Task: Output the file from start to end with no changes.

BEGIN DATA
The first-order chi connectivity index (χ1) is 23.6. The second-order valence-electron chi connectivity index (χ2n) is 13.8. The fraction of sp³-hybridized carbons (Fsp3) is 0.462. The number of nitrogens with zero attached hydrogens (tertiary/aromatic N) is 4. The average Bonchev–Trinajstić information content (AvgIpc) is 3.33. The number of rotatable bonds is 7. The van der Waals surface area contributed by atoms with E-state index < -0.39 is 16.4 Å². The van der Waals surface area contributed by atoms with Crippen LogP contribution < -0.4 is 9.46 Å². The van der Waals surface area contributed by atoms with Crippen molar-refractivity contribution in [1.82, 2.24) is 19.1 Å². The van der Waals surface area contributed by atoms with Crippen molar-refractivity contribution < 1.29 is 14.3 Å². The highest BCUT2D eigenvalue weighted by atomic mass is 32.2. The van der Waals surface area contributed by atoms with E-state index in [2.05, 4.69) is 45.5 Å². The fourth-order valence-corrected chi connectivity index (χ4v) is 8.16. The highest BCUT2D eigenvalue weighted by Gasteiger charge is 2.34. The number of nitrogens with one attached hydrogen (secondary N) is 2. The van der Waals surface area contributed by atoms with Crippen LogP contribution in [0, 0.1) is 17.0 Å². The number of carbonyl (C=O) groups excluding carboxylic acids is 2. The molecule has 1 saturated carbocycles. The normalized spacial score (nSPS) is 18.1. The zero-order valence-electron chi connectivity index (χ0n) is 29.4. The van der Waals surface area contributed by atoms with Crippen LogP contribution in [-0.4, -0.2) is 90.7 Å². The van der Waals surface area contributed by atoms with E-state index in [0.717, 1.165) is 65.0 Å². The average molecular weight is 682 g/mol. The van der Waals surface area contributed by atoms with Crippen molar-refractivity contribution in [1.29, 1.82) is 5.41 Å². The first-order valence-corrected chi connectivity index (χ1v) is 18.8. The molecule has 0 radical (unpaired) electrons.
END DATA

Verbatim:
The first-order chi connectivity index (χ1) is 23.6. The second-order valence-electron chi connectivity index (χ2n) is 13.8. The fraction of sp³-hybridized carbons (Fsp3) is 0.462. The number of nitrogens with zero attached hydrogens (tertiary/aromatic N) is 4. The average Bonchev–Trinajstić information content (AvgIpc) is 3.33. The number of rotatable bonds is 7. The van der Waals surface area contributed by atoms with E-state index < -0.39 is 16.4 Å². The van der Waals surface area contributed by atoms with Crippen LogP contribution < -0.4 is 9.46 Å². The van der Waals surface area contributed by atoms with Crippen molar-refractivity contribution in [1.82, 2.24) is 19.1 Å². The van der Waals surface area contributed by atoms with Crippen molar-refractivity contribution < 1.29 is 14.3 Å². The highest BCUT2D eigenvalue weighted by atomic mass is 32.2. The van der Waals surface area contributed by atoms with E-state index in [2.05, 4.69) is 45.5 Å². The fourth-order valence-corrected chi connectivity index (χ4v) is 8.16. The highest BCUT2D eigenvalue weighted by Gasteiger charge is 2.34. The number of nitrogens with one attached hydrogen (secondary N) is 2. The van der Waals surface area contributed by atoms with Crippen LogP contribution in [0, 0.1) is 17.0 Å². The number of carbonyl (C=O) groups excluding carboxylic acids is 2. The molecule has 1 saturated carbocycles. The normalized spacial score (nSPS) is 18.1. The zero-order valence-electron chi connectivity index (χ0n) is 29.4. The van der Waals surface area contributed by atoms with Crippen LogP contribution in [-0.4, -0.2) is 90.7 Å². The van der Waals surface area contributed by atoms with E-state index in [0.717, 1.165) is 65.0 Å². The average molecular weight is 682 g/mol. The van der Waals surface area contributed by atoms with Crippen molar-refractivity contribution in [1.29, 1.82) is 5.41 Å². The first-order valence-corrected chi connectivity index (χ1v) is 18.8. The molecule has 0 radical (unpaired) electrons.